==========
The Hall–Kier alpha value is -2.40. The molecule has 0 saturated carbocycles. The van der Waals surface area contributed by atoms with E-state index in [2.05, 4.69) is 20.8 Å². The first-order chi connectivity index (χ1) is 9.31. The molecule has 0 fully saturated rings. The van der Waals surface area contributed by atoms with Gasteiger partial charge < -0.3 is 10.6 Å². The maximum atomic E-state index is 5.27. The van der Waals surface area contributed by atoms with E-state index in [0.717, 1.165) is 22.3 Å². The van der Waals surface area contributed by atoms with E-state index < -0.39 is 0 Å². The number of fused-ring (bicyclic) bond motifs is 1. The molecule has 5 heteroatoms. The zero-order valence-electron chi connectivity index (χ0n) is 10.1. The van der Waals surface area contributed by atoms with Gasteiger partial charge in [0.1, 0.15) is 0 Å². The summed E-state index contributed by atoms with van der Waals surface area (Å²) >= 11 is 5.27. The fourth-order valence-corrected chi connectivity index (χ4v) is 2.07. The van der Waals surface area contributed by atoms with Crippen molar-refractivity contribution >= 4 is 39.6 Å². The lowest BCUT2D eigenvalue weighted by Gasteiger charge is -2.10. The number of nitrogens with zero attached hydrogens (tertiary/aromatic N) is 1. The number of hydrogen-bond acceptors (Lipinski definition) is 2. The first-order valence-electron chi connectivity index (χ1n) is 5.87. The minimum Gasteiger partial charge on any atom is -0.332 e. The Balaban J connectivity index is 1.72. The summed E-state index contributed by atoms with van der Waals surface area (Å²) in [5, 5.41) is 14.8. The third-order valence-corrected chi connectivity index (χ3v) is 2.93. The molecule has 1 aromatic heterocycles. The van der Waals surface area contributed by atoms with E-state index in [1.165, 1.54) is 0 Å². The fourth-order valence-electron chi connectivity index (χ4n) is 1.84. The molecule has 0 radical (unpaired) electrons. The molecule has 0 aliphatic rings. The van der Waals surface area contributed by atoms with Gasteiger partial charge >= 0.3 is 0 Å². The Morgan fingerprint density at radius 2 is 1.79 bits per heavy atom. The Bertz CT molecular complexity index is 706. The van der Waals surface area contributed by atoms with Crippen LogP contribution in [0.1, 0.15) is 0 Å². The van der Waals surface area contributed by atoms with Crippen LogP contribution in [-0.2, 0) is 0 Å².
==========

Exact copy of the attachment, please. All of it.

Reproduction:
The Hall–Kier alpha value is -2.40. The molecule has 0 saturated carbocycles. The van der Waals surface area contributed by atoms with E-state index in [2.05, 4.69) is 20.8 Å². The first-order chi connectivity index (χ1) is 9.31. The molecule has 0 fully saturated rings. The van der Waals surface area contributed by atoms with Gasteiger partial charge < -0.3 is 10.6 Å². The maximum atomic E-state index is 5.27. The van der Waals surface area contributed by atoms with E-state index in [0.717, 1.165) is 22.3 Å². The van der Waals surface area contributed by atoms with E-state index < -0.39 is 0 Å². The number of fused-ring (bicyclic) bond motifs is 1. The molecule has 5 heteroatoms. The zero-order valence-electron chi connectivity index (χ0n) is 10.1. The van der Waals surface area contributed by atoms with Gasteiger partial charge in [0.1, 0.15) is 0 Å². The summed E-state index contributed by atoms with van der Waals surface area (Å²) >= 11 is 5.27. The fourth-order valence-corrected chi connectivity index (χ4v) is 2.07. The van der Waals surface area contributed by atoms with Crippen molar-refractivity contribution >= 4 is 39.6 Å². The lowest BCUT2D eigenvalue weighted by Gasteiger charge is -2.10. The number of nitrogens with zero attached hydrogens (tertiary/aromatic N) is 1. The number of hydrogen-bond acceptors (Lipinski definition) is 2. The first-order valence-electron chi connectivity index (χ1n) is 5.87. The minimum Gasteiger partial charge on any atom is -0.332 e. The Balaban J connectivity index is 1.72. The summed E-state index contributed by atoms with van der Waals surface area (Å²) in [5, 5.41) is 14.8. The third-order valence-corrected chi connectivity index (χ3v) is 2.93. The molecule has 1 aromatic heterocycles. The van der Waals surface area contributed by atoms with E-state index in [1.165, 1.54) is 0 Å². The fourth-order valence-electron chi connectivity index (χ4n) is 1.84. The molecule has 0 radical (unpaired) electrons. The molecule has 0 aliphatic rings. The van der Waals surface area contributed by atoms with Gasteiger partial charge >= 0.3 is 0 Å². The Morgan fingerprint density at radius 2 is 1.79 bits per heavy atom. The Bertz CT molecular complexity index is 706. The van der Waals surface area contributed by atoms with Crippen LogP contribution in [0.1, 0.15) is 0 Å². The van der Waals surface area contributed by atoms with Crippen LogP contribution in [-0.2, 0) is 0 Å².